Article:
Thanksgiving is traditionally a time for gathering with families and loved ones, as well as a time for giving thanks for the blessings in our lives. Greeting cards often depict the holiday with images of families gathered around a table laden with delicious food. But for myself, and many of my readers, such a scene will always include at least one loved animal companion as in Jacquie Lawson’s latest heartwarming e-card, The Thanksgiving Feast.
Not everyone understands that bond, but many can become converts given the right animal partner. Over the years I have heard many stories that begin with “I never liked cats…” or “I never wanted a dog, but…” — a story that often concludes with wonderment about how much joy that particular animal brings. And it’s a magic that happens purely through the willingness of another species to offer us their trust, and to love us unconditionally. If we allow it, if we make room for it, their love can inspire us to communicate with them from the heart, and, in so doing, we become better, happier people.
Reader Gary Johnson in North Attleboro, Massachusetts, shared this photo with me of a doghouse he built for his two dachshunds. Panini (the black and tan) was a year-old on October 4th, and Truffles will be a year-old on November 29th.
Gary says, “I never quite understood your thing with pets until I got a set of dogs. I find them to be great companions and loads of fun. A set of characters to say the least. My wife had a fit when I built the doghouse. Something about ‘other things to do’ and ‘Dachshunds don’t need porches.’ The lights are solar and the sign I made.”
For someone who never had dogs before, Gary seems to be “hearing” their needs just fine. He says, “I moved the doghouse to follow the winter sunlight. They enjoy sitting on their porch watching for ninja squirrels (I think) who drop from the trees and cause mischief. The only thing they enjoy more is sitting and watching for ninja squirrels while warming their fur in a sunbeam.”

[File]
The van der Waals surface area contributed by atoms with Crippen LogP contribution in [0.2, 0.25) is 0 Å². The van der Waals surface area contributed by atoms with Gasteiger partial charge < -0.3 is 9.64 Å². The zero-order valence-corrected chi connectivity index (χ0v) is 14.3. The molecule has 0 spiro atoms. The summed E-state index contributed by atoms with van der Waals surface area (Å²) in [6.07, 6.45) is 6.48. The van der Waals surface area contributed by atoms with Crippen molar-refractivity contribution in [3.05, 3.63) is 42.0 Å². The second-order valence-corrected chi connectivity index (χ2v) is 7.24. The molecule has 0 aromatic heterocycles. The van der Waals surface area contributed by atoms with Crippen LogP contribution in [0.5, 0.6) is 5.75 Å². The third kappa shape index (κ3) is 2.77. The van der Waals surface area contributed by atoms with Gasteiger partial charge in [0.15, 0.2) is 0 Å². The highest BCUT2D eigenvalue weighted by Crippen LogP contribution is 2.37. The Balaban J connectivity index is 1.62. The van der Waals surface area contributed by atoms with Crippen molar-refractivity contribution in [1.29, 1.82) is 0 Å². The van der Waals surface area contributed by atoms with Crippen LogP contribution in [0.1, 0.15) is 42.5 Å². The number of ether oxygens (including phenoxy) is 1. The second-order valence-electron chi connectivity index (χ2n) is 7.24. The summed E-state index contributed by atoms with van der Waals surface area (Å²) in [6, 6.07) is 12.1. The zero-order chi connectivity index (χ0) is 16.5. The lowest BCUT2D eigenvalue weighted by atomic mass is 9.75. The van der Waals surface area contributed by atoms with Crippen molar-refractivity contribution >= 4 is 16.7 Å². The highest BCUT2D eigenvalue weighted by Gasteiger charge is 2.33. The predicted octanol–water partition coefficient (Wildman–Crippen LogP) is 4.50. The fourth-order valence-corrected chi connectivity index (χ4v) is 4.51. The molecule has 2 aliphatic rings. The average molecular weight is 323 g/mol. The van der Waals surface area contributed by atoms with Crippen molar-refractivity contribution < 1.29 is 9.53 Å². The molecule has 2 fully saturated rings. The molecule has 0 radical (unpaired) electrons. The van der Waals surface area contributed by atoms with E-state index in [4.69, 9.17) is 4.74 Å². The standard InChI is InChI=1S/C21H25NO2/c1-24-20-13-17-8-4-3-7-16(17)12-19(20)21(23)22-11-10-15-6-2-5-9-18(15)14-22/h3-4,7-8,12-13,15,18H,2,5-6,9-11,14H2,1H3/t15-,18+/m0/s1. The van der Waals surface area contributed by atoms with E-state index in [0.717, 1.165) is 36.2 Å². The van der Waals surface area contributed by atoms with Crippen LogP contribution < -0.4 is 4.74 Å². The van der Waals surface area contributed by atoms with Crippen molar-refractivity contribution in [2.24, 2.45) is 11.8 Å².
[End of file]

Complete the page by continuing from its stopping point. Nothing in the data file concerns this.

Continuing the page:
Indeed, these two charmers do not seem to have any difficulty at all in making themselves clearly understood. Gary shares, “Both have discovered the hearth by the fireplace. Neither seems to have interest in moving until spring. They are smart dogs, amazingly so at times, but they are stubborn as the day is long. Truffles has taken to staring at the fireplace and barking until it’s lit. She then proceeds to lay on the hearth until you wonder if her fur is going to burst into flames and rolls over while stretching. I should have named her Mercury after the planet closest to the sun. She is a clown.
“One day I was walking both when Panini suddenly stiffened when she spotted a cat. Truffles looked at the cat, tail wagging, thinking she found a new friend. Panini turned to Truffles and gave her an indignant bark as if to say, “You don’t wag at those.” Truff gave a half-hearted bark at the cat, but you could tell she did not mean it.”
It is said that no home is complete without a dog. Gary went for a double, adopting two. And it appears that both dogs feel that no home is complete without Gary. He says, “Since I came back from vacation in the Far East, they don’t seem to want me out of their sight. It’s like I am being stalked.”
I’d say that all parties are glad to be home, with each other, for the holidays.
Best wishes to all my readers for a happy Thanksgiving with your family, furry or otherwise!
Rose De Dan, Puma, Saqqara, Kiya, Cougar and Sand
Think Outside the Cage
Rose De Dan, Wild Reiki and Shamanic Healing LLC, is a paq’o and mesa carrier in the Peruvian Q’ero Andean Medicine Tradition. In addition she is also a Reiki Master Teacher, animal communicator, author of the acclaimed book Tails of a Healer: Animals, Reiki and Shamanism, and creator of Animal and Reiki Art. As an animal shaman, she views her role as a healer as one of building bridges between people and animals, and of empowering them to reconnect with Pachamama, Mother Earth.
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